Interactive deterrent devices for fishing nets, designed to reduce small cetacean bycatch [abstract]

A. D. Goodson, D. Newborough and B. Woodward (1997). Interactive deterrent devices for fishing nets, designed to reduce small cetacean bycatch [abstract]. Bioacoustics, Volume 8 (3-4): 272 -273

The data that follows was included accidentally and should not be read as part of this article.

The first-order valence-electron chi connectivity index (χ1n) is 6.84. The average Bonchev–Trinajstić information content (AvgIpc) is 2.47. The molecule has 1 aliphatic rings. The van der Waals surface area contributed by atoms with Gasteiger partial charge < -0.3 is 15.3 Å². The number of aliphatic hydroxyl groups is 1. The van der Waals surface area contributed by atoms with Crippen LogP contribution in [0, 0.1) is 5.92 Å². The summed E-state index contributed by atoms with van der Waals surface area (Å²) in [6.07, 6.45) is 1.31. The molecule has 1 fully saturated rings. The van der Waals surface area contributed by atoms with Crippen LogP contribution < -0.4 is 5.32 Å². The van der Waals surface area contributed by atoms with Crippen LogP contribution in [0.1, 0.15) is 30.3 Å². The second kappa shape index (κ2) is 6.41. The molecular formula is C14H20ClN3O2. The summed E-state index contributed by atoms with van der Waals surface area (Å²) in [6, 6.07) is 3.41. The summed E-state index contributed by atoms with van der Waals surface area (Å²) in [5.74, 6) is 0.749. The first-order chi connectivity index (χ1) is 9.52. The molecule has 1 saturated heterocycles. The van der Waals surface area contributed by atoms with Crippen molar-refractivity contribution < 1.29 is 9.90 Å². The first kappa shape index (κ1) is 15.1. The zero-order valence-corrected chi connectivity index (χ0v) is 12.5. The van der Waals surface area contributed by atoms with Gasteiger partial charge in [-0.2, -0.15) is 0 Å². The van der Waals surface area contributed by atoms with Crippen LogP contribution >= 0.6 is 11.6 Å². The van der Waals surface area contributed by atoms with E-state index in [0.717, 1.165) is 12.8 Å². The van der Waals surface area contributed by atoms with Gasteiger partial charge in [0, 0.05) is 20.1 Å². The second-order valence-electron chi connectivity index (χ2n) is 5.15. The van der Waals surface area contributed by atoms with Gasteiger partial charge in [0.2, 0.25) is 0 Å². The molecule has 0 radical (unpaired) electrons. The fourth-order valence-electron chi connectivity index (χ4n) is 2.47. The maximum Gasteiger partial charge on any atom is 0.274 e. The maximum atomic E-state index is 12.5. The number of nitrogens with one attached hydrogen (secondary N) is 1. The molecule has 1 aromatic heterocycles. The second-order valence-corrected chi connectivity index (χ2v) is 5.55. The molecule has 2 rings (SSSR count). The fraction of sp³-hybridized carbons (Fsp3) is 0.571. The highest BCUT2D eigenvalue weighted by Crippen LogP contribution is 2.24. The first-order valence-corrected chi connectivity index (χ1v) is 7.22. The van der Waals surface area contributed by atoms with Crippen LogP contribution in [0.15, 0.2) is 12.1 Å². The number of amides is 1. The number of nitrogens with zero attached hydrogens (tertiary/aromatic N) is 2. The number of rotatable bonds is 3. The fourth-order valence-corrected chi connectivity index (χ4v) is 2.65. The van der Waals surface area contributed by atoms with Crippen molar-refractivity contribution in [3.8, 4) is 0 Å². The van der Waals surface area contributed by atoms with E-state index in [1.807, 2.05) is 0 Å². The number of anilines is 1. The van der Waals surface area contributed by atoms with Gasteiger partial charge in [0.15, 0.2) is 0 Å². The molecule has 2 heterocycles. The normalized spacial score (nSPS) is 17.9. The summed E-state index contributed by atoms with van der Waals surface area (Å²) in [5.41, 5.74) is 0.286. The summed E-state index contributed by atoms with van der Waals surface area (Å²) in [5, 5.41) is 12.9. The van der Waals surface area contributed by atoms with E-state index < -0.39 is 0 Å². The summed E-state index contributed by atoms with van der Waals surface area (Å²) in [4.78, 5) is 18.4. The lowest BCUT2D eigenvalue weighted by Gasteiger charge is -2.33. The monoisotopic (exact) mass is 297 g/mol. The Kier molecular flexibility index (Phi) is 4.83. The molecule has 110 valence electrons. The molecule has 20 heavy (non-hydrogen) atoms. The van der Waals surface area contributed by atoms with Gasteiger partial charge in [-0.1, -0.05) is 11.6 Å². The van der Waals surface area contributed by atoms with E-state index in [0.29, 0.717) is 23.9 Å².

The problems of reducing small cetacean bycatch in fishing nets are many and complex, and acoustic solutions need to be tailored to suit individual species and net types. Active deterrent devices or alarms have recently been shown to be beneficial in reducing the bycatch of harbour porpoises Phocoena phocoena in some carefully monitored trials in North American sink-gillnet fisheries (Kraus et al. 1995). The methodology employed to date is still at an early stage of development; typical devices generate simple 10 kHz tonal pulses from small battery powered packages distributed at intervals along the fishing net. The long term effectiveness of this approach has already been questioned, as small cetaceans are known to habituate quite quickly to novel stimuli. A more sophisticated approach, now at the trials stage, uses higher frequency, wideband signals which have been determined to be more aversive to this species (Goodson et a1. above). To minimise habituation effects over time, such 'beacon alarm' signals need only be transmitted occasionally if the acoustic activity of an approaching echolocating animal can also be detected and used to trigger the device into a transponder type of operation. Such a device has now been designed at Loughborough University and implemented using digital micro-controller technology. As this circuitry is programmable almost any complex waveform can be generated to suit specific applications. The use of a digital micro-controller permits a number of additional features to be implemented in software without a significant increase in the overall component count and, despite the sophistication, the cost per device remains acceptably low. It may be argued that a silent animal could remain at risk. However, in the context of bottom set nets (sink-gillnets) this should not apply, as the harbour porpoise swimming close to the bottom in deep water is there to forage for prey and hence actively employing its echolocation sense. This interactive approach reduces spurious acoustic emissions which waste battery energy and, as most responses are triggered by the approach of an animal at risk of colliding with the net, the deterrent effect is expected to be longer lasting. The alarm response ceases quickly once the animal turns away. Provided that these devices are spaced apart along the net within detection range of each other, additional benefit is obtained if they also respond to a neighbour's alarm signal as this will result in a 'ripple-fire' of activity along the net. This linking of emissions provides better orientation information than can be given by simple randomly timed pingers. lnteractive devices are also intended for application to large pelagic trawls, where the delineation of the net's boundary by such a ripple-fire transmission is expected to give a clearer indication of the extent of the hazard to an animal which may have followed fish into the net. Since triggering can also be stimulated by a ship's echosounder, these devices should make the location and recovery of lost nets a relatively simple exercise.